There were supposed to have been a lot of strange occurrences around the Great Fire of London: there was a pyramid of fire seen above London from St. James’ to Whitehall, it rained fish in Kent, and a group of apocalyptic anti-monarchists called (paradoxically) the Fifth Monarchists even predicted a fiery apocalypse on September 2nd, when the Great Fire started at 2am on that very day.
None of them were as strange as what the Spanish Ambassador to London said had been born up on Cornhill, only a few months before the Great Fire itself:
“A deformed monster… horrible in shape and colour. Part of him was fiery red and part of him yellow, on his chest was a human face. He had the legs of a bull, the feet of a man, the tail of a wolf, the breasts of a goat, the shoulders of a camel, a long body and in place of a head a kind of tumour with the ears of a horse. Such monstrous prodigies are permitted by God to appear to mankind as harbingers of calamities.”
Shapeshifting Medieval Spooks
As I’ve blogged before, the medieval dead are much more interesting and deadly than the ghosts of Victorian horror stories.
The ghost in the 1963 film The Haunting will hammer at your door, play tricks on you, and possibly drive you mad, but a revenant from Medieval England will kick its way in, drag you out of bed and beat you to death with its bare hands.
One of the other things the medieval revenant does is change shape prodigiously. M R James, my favourite writer of ghost stories, was no stranger to physically aggressive ghosts. The spook in ‘A Warning To The Curious’ isn’t trying to drive anyone mad. It finds the archaeologist who dug up its crown, stalks him, and gives him the kind of lethal violencing you’d reserve for someone who mugged your grandmother.
One of the other things that medieval revenants are good at is shape-changing disturbingly, which was something else that M R James knew all about. He was a Professor of Medieval Literature, and actually translated a collection of 14th century ghost stories now known as the Bylands Manuscript.
The ghosts here appear in a number of strange shapes: one appears as, “a horse standing on its hind legs, holding its front legs high up in front of itself…” which changes shape so that, “…it appeared in the shape of a rolling bale of hay, with a light glowing at its centre.”
The same revenant later turns itself into a goat, while another tells a human witness about a spirit that appears in, “the shape of a bullock without a mouth, eyes, or ears, and no matter how often he is sworn to confession, he is not able to speak.”
A Vampire that Robert Pattinson Couldn’t Play
The strangest supernatural/folkloric creature that I’ve heard about recently is flagged as a Vampire in Claude Lecouteux’s book, The Secret History of Vampires.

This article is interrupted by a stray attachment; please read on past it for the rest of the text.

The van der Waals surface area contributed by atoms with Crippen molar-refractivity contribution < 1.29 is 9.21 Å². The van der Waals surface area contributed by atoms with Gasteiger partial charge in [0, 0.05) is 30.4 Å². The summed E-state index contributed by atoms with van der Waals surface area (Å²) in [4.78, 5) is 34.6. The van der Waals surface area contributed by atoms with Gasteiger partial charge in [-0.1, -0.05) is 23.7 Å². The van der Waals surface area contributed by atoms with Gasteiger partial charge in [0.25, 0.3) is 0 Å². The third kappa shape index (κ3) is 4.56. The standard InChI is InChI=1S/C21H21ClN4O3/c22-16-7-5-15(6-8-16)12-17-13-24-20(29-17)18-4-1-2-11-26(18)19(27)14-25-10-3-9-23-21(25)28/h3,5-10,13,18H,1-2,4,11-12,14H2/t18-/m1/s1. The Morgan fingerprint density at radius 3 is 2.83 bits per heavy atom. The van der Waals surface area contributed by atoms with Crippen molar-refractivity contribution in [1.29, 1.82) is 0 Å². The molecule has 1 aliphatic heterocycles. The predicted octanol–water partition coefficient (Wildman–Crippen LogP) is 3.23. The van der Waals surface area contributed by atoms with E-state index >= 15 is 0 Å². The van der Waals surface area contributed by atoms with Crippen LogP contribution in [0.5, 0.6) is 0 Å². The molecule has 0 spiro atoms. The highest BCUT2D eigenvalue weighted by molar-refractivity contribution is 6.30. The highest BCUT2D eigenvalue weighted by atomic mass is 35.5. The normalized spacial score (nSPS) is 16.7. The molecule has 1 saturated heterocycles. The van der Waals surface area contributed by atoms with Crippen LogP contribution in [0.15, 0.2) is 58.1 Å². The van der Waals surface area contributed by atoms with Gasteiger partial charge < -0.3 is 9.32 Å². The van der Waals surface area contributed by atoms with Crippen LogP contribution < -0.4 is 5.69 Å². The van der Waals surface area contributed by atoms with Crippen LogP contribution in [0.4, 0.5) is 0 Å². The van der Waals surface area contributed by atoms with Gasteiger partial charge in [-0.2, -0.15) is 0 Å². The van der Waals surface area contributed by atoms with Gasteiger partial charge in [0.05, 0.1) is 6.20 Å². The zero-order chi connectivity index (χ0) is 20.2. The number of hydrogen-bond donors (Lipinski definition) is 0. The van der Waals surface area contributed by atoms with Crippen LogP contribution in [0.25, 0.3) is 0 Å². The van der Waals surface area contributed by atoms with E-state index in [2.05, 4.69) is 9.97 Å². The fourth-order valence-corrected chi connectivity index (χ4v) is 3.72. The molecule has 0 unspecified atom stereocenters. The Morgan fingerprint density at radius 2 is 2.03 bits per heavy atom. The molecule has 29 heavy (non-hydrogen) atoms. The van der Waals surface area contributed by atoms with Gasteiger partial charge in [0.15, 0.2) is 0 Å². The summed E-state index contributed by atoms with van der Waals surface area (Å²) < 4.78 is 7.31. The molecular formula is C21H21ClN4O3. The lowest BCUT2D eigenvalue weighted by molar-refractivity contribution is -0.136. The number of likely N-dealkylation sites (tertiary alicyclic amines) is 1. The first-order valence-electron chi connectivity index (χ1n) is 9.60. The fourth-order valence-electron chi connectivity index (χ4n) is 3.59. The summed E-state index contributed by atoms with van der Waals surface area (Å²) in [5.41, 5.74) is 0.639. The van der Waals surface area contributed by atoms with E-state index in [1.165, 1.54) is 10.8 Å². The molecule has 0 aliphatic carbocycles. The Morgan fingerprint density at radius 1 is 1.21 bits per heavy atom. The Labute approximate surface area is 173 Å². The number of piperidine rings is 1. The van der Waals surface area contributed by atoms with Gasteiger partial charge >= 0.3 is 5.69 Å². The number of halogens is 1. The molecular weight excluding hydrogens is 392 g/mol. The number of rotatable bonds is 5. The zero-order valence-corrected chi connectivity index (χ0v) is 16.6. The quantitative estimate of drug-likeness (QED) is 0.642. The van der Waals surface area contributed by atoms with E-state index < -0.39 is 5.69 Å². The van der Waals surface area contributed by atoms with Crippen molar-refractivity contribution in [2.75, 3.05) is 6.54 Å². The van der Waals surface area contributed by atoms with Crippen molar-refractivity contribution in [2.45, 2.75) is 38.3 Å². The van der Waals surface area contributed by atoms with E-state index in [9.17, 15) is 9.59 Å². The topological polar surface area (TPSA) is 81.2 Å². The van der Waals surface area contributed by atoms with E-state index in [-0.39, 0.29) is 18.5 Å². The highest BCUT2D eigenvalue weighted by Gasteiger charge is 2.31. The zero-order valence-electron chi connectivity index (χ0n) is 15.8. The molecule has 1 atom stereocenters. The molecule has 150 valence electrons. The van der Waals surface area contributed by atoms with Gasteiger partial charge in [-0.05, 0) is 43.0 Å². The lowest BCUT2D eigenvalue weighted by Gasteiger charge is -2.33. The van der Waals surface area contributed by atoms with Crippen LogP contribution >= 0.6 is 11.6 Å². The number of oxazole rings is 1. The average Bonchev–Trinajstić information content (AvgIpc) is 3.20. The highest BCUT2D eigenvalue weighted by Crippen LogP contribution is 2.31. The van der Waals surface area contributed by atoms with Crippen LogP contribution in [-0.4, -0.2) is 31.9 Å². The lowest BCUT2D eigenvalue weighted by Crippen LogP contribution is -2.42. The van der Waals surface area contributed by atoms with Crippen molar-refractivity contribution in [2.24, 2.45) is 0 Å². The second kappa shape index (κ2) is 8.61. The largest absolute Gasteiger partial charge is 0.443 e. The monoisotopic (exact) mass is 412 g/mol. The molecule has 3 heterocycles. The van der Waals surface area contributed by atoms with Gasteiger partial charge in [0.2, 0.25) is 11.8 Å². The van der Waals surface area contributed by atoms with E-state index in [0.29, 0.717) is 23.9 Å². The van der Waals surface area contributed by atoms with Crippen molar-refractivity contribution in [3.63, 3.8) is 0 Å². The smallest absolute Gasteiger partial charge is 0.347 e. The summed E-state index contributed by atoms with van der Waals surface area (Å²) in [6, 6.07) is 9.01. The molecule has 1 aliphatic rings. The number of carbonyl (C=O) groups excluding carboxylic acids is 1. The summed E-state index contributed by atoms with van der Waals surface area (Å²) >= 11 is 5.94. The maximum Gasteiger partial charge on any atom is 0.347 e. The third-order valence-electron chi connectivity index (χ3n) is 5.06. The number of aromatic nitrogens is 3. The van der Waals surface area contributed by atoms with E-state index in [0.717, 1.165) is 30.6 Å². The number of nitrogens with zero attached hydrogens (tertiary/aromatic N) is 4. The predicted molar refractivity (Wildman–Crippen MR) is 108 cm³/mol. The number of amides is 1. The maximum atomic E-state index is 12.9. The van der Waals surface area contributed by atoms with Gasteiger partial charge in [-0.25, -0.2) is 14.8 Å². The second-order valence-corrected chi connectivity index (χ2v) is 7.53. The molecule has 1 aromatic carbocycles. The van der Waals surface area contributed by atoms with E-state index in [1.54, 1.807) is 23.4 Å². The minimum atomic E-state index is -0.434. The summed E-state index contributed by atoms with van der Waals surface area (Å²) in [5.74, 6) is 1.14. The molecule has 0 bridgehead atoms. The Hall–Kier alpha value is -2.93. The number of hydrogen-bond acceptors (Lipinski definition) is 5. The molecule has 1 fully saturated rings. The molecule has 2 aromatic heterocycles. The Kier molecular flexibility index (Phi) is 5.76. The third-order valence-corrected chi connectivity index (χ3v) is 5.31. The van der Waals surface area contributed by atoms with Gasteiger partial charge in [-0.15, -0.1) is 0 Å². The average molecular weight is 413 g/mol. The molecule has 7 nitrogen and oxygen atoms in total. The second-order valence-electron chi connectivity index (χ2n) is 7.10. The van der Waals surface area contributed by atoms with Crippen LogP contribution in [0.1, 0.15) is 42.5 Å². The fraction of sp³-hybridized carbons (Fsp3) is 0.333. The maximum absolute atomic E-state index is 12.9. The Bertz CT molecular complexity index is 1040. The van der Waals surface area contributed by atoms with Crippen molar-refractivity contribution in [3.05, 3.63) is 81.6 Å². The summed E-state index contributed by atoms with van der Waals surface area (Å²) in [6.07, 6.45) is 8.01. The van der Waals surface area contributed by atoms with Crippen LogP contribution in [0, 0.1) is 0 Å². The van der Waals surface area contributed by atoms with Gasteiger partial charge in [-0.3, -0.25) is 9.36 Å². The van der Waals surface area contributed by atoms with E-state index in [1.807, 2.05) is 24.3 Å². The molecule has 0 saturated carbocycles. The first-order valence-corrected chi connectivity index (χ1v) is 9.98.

The story comes Schmitz, Germany, in 1565:
“A woman… gave birth to a diabolical being that had no head or feet. On its chest, near the left shoulder it bore a mouth, and near its right shoulder, an ear. It had suction cups instead of fingers, like a frog of toad; its entire body was the colour of liver and shook like lard or jelly. When the midwife set this being into a tub seat or basin to wash it, it emitted the most horrible cries… On the orders of His Lordship, Vratslaus, the aborted child was exhumed, placed on a cart, and given to the executioner to burn outside the village. Despite the enormous quantity of wood burned, it proved impossible to annihilate this diabolical mass; even the clothes in which it had been swaddled remained damp despite the heat of the raging flames, until the executioner cut it into tiny pieces and destroyed them in fire with the greatest difficulty.
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Why would you dismember a corpse? Nancy Caciola wrote a fantastic article for Past and Present (one of my favourite journals) in 1996 suggesting one of the most obvious reasons: to stop it wandering around.
Caciola’s article was one of my first introductions into the world of medieval Revenants: the very physical, shape-shifting dead who can climb out of their graves and tear you to pieces. In a world where we have demons climbing into the fleshy suit offered by the unprotected form of a corpse, we can see why Bonocampagno wrote of the German custom for boiling and dismemberment of corpses. In the 12th Century burning, boiling or dismemberment was a popular solution for corpses who wouldn’t stay in their graves.
It’s equally important to know that medieval theology had a strongly held belief that until a body had dissolved, the soul would be trapped within it. That’s why William of Newburgh writes in detail about the intactness of corpses, like the corpse of a lustful dead husband who crawls into bed with his terrified widow. It’s not a surprise that the body doesn’t find rest until it’s burned to ashes.
1533 and Britain was entering the first stages of the Reformation. The Priory at Wherwell, Hampshire, had escaped relatively untouched by the reformers. Unfortunately for them, something far darker was hatching.
Down in the vaults of the Priory’s Minster, the Prior’s aged cockerel, nearing the end of its life, had found a cool, dark place to lay an egg. There in the darkness it laid a single yolkess sphere, with a tough skin like a serpent’s egg, and quietly expired. Serpents and toads made their homes in the cool damp of the chapel’s crypt, strangely drawn to sit on and incubate the egg… and all too soon, it hatched.